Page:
Posted 21 June 2012 - 09:48
Interesting that Gary Davies should have started buying Motorsport magazine in 1962, the same year I did. I have been a Jenks fan ever since.
Perhaps I was luckier than Gary in that I did have the good fortune to have met Jenks on a number of occasions. From 1965 right through to it's last year as a World Endurance Championship event in 1973, I met Jenks almost every year at the famous Targa Florio in Sicily. I actually entered the famous race in 1972, but that's another story.
I also met Jenks on 3 occasions, 69, 70, and 71 at Montecarlo during the Monaco GP. As Dunlop distributors in Malta we always had a ready supply of passes to anywhere at an GP, so Monaco was a natural favorite, and I also met Jenks again at the Nurburgring 1000 kilometres - can't remember whether it was 70 or 71.
In those days travel ,like all else, was reasonably affordable. On one particular year, a friend joined me in my Mini Cooper S for one of our annual trips. We started off with the Targa Florio, arriving there the Thursday before the big race, and thus having plenty of time to mingle with the racers, particularly the British teams. We all spoke both English and Italian so we were always very handy interpreters for the Brits. From the Targa in Sicily we drove up Italy to Monaco for the GP, after which we carried on for the 3rd weekend at the Nurburgring for the 1000Ks. I was to meet Jenks on all 3 weekends.
Incidentally, the 3 week trip cost us our ferry passage Malta to Siracuse, which in those days was something like 6 quid, and we each took 150 pounds spending money. This paid for fuel, hotels, meals, and drinks, since our entrance fees for all 3 events were courtesy Dunlop. Try doing that today. You wouldn't even pay for the entrance ticket to one event.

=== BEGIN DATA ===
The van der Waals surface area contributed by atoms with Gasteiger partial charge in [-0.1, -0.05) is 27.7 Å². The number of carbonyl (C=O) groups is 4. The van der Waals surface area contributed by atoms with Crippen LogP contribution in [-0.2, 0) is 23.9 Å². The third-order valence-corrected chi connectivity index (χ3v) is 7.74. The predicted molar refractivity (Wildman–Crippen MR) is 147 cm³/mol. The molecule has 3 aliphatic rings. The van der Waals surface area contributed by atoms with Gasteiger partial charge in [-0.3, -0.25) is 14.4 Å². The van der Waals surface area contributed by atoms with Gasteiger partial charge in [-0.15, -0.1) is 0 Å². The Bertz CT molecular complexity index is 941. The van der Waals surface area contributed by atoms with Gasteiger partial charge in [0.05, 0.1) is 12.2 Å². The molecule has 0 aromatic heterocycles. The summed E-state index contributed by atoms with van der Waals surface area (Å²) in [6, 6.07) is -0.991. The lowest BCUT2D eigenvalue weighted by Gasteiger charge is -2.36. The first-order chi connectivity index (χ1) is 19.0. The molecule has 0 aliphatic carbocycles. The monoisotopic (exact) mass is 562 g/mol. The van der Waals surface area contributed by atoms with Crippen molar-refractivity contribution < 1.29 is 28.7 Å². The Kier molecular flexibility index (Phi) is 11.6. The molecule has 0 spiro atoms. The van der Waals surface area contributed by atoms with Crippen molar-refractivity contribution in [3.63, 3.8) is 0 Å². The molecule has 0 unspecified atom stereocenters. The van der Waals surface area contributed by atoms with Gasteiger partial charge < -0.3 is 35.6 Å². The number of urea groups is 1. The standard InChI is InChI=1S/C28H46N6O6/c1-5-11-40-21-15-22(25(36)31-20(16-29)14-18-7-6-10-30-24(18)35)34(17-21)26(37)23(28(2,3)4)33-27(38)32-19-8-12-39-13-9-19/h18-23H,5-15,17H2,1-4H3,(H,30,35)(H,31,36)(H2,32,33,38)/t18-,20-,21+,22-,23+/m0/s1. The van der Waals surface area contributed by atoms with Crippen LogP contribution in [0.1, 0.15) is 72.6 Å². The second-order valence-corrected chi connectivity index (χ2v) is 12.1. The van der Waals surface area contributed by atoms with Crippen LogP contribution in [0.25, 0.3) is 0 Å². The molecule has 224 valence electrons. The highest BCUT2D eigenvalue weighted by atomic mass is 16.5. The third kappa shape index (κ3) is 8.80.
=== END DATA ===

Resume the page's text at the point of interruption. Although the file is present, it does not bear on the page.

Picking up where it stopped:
But my first encounter with Jenks was much earlier than all that. In 1963, aged 16, I blew my first bit of saved pocket money going across to Syracuse to watch the Syracuse GP. It meant taking a plane from Malta to Catania, then a train back South to Syracuse. We booked into a camping site fairly close to the circuit, and lo and behold, we hadn't been there a couple of hours when a British registered VW Camper van towing a racing car turned up. The occupants of said Camper were Bob Anderson, his wife and young daughter, and one mechanic/friend. And this was Formula 1.
Naturally we got chatting, and our knowledge of Italian immediately came in handy. We stayed we Bob and the team throughout the weekend. Every time Bob went to the circuit we would join him, laying flat on his Lola's trailer between the wheels, covered by a tarpaulin. Bob would reverse the trailer into his pit garage, and we would then get out. Jenks was of course there throughout the weekend, and as Bob was the only British competitor there, Jenks would spend a fair bit of time with us, in Bob's pit.
Marriage and kids, and the fact that the Targa Florio lost it's World Championship status in 1973, meant far fewer trips to GPs, but I still kept in touch with Jenks via Motorsport magazine. He regularly was the subject of conversations when I was to meet British vintage car and motorcycle enthusiasts here in Malta in later years, and shortly before he died he sent me a lovely photograph, autographed, of himself at Shelsley, competing on his Norton. It hangs, framed, in my "den" at home, and brings back so many happy memories.
I have a couple of books by Jenks, but couldn't get hold of his biography, A passion for speed, until only last year, hill climb enthusiast and facebook friend Al Raynor found a copy and gave it to my son Josh, who was visiting Shelsley, to give me. It brought so much of those wonderful old days back, and I couldn't help thinking how "artificial" top flight racing has become these days.